Back on the King’s Road, a cool looking girl and a man with big ears.

King's Road c1961 jb62

A collector for the British Red Cross meets up with one of those end of the world guys you used to see on London streets. I’m not sure what the earnest young man (who looks like a young version of Michael Gove) is saying. Is it an impromptu theological discussion, or is he resolving a dispute? We may never know.

King's RoadWellington Square jb24

Not far away geographically but in the previous decade a couple pose for the camera in Wellington Square.

Below, a picture Bignell has set up:

St Pancras rail strike day

A pensive child in a near deserted St Pancras Station. Bignell’s writing on the back of the print says “rail strike day”, which explains the quietness of the scene. The girl is cooperatively looking away from the camera, probably at one of her parents. Perhaps the photograph was a welcome distraction from the tedium of waiting for a train that might not come.

Victor Sylvester's - girls dancing

This picture of a Victor Sylvester dance class is not exactly set up but it’s a pleasing image of the girls having to dance with each other because you could never get the boys to go to these things.

The all girl sporting picture below is more unexpected:

Cricket at Duke of York's jb75

Cricket practice outside the Duke of York’s Headquarters.

Nearby, at the Royal Hospital:

Oak Apple Day Royal Hospital jb98

Oak Apple Day, according to Bignell’s note. A very effective picture – the two Pensioners standing at ease echoing the line of bandsmen. The conductor in the background provides the only sense of movement.

Finally, another puzzle.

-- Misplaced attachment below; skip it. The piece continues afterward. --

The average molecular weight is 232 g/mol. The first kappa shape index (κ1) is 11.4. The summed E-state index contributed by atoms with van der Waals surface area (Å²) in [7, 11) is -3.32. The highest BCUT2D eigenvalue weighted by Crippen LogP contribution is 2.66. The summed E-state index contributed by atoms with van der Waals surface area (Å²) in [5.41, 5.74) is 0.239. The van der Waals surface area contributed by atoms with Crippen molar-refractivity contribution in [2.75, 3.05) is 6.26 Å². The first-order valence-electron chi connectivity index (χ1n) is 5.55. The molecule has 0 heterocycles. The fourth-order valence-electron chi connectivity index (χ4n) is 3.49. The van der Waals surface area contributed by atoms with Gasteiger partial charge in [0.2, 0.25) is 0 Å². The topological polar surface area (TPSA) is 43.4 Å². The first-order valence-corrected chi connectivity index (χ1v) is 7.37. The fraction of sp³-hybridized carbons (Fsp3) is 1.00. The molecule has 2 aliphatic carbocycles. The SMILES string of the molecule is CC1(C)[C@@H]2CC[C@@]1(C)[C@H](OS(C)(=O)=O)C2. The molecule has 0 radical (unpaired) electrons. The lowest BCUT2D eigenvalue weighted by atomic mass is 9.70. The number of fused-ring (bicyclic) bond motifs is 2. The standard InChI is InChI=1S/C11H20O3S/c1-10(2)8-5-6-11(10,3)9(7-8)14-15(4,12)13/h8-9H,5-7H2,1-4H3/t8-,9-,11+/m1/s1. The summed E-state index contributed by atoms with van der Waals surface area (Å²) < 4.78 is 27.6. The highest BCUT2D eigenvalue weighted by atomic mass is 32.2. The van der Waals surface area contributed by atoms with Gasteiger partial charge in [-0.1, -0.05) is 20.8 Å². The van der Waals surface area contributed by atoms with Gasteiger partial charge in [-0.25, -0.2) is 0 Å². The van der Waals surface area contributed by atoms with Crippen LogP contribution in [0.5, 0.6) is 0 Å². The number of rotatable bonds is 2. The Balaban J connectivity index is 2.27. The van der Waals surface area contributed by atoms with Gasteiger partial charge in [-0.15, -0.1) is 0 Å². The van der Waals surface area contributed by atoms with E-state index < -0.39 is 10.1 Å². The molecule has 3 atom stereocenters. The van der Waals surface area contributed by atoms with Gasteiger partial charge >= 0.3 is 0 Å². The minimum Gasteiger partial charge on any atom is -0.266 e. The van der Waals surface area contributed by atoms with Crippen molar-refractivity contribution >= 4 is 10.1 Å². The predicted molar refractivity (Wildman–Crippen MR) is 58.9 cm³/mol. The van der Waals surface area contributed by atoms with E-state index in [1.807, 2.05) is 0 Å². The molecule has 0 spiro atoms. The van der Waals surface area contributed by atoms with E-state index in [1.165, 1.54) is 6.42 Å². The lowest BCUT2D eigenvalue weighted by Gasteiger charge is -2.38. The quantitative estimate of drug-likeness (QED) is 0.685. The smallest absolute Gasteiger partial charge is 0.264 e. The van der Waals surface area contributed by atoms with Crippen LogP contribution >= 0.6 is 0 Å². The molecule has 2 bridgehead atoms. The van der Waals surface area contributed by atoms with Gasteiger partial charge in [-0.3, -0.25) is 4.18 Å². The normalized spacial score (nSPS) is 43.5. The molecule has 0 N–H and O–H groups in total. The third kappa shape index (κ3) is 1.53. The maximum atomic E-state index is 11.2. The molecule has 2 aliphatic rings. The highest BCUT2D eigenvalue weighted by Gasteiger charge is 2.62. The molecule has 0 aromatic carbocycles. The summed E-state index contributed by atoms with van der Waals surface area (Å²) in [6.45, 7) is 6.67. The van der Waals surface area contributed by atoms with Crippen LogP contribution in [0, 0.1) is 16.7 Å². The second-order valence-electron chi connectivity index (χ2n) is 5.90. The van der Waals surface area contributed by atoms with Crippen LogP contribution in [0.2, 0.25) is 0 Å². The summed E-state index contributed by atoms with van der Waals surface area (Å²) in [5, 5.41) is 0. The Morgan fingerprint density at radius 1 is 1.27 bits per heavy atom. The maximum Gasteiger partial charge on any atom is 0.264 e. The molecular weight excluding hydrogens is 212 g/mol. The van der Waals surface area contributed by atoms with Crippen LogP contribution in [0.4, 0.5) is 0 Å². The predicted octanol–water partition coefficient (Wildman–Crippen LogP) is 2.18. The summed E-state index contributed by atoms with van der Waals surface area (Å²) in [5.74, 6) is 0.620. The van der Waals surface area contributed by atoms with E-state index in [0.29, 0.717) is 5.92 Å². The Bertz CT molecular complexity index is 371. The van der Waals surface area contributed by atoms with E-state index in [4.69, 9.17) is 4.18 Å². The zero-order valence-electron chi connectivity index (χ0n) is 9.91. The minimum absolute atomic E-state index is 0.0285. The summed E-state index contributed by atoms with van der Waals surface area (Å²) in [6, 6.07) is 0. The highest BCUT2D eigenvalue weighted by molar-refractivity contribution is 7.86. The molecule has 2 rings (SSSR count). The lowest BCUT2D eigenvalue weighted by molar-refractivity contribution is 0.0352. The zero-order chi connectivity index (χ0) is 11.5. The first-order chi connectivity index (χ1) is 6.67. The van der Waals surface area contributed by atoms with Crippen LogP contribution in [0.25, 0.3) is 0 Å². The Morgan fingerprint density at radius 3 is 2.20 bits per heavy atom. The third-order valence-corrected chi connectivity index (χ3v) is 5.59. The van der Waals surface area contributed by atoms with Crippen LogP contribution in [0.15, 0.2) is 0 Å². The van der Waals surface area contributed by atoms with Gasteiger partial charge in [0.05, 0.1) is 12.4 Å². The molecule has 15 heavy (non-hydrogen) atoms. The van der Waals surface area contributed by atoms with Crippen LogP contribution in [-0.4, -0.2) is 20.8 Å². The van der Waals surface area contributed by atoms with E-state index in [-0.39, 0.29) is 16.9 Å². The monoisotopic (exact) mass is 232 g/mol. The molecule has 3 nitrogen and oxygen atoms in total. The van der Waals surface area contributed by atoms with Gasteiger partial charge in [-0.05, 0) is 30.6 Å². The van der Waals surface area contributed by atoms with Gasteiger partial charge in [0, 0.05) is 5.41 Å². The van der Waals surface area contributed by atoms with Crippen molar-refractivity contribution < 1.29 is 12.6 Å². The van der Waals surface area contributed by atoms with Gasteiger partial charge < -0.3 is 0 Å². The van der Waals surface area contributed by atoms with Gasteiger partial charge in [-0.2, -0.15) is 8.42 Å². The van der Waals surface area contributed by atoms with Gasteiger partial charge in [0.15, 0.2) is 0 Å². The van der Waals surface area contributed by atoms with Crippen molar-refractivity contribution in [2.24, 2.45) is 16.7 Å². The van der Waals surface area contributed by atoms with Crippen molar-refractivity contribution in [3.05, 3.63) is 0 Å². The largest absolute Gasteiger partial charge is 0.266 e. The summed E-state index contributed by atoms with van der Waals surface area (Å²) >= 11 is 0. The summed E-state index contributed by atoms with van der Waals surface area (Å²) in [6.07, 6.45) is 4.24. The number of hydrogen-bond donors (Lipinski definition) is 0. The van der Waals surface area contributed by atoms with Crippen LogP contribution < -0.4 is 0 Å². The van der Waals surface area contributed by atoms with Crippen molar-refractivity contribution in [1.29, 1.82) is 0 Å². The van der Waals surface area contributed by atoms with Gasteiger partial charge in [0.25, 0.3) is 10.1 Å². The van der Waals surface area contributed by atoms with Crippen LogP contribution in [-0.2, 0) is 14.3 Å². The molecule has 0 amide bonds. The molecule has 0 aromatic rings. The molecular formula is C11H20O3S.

Unknown shop front with bus reflection

Who are these four sixties people? Where was that shop? The bus, I’m told, doesn’t look much like a London bus. Again I’m happy to hear any ideas about people or location.

Postscript

Hardly anything to add this week. Bignell’s book Chelsea Photographer can still be found from second hand dealers although prices vary considerably.

 


Bignell at the pub

Last week’s pictures took us back to a time when there were still dozen of pubs in Chelsea. It’s true that they were changing in the early 1970s. The Lord Nelson in the King’s Road changed its name to the Trafalgar and became a “pub-discotheque” with a fairground theme. (The opening ceremony in 1970 featured the then up and coming British film star Julie Ege and George Lazenby pulling the first pint)The nearby Six Bells (featured in this post) also underwent a transformation which might not be to modern tastes. But at least these pubs were still there. Those two pubs are two of the survivors.

Here’s the Six Bells in its 70s guise as the Bird’s Nest (zoom in on the name):

Six Bells

But this week’s post is not about the 1970s. The heyday of Chelsea pub life was in the 1950s and 1960s, and John Bignell can take us back there.

pub scene 1564

It’s a world of men wearing suits where all the cool kids (and everyone else) smoked.

When pubs were popular:

Kings Head and Eight Bells 1950 1840A

The food was minimal.

pub interior_jb_313

But the staff were friendly:

Freda - barmaid at the Potter jb92

[Freda, barmaid at the Chelsea Potter]

The conversation was good:

The Commercial later Chelsea potter 1955 jb207

[Also the Potter, in 1955 when it was still called the Commercial]